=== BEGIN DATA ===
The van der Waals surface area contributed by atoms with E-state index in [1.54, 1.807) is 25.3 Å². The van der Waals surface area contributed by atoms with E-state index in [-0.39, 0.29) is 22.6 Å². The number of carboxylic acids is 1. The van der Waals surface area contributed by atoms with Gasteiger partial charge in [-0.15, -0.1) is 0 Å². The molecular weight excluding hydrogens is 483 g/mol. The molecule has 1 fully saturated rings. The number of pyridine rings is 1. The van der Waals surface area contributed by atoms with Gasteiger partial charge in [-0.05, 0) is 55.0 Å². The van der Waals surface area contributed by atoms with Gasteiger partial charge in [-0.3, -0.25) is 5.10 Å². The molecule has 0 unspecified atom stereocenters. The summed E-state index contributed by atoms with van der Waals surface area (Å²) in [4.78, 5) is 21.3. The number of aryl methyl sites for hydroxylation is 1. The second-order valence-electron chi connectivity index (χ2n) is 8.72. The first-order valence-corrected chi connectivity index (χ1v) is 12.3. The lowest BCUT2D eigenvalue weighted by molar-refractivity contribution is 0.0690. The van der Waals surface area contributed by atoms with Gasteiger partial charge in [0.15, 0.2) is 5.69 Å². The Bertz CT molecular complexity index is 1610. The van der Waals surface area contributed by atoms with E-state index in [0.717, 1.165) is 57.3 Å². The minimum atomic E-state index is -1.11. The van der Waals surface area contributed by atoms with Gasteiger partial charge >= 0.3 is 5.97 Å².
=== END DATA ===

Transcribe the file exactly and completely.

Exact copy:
The van der Waals surface area contributed by atoms with E-state index in [1.54, 1.807) is 25.3 Å². The van der Waals surface area contributed by atoms with E-state index in [-0.39, 0.29) is 22.6 Å². The number of carboxylic acids is 1. The van der Waals surface area contributed by atoms with Gasteiger partial charge in [-0.15, -0.1) is 0 Å². The molecular weight excluding hydrogens is 483 g/mol. The molecule has 1 fully saturated rings. The number of pyridine rings is 1. The van der Waals surface area contributed by atoms with Gasteiger partial charge in [-0.05, 0) is 55.0 Å². The van der Waals surface area contributed by atoms with Gasteiger partial charge in [-0.3, -0.25) is 5.10 Å². The molecule has 0 unspecified atom stereocenters. The summed E-state index contributed by atoms with van der Waals surface area (Å²) in [4.78, 5) is 21.3. The number of aryl methyl sites for hydroxylation is 1. The second-order valence-electron chi connectivity index (χ2n) is 8.72. The first-order valence-corrected chi connectivity index (χ1v) is 12.3. The lowest BCUT2D eigenvalue weighted by molar-refractivity contribution is 0.0690. The van der Waals surface area contributed by atoms with Gasteiger partial charge in [0.15, 0.2) is 5.69 Å². The Bertz CT molecular complexity index is 1610. The van der Waals surface area contributed by atoms with E-state index in [0.717, 1.165) is 57.3 Å². The minimum atomic E-state index is -1.11. The van der Waals surface area contributed by atoms with Gasteiger partial charge >= 0.3 is 5.97 Å².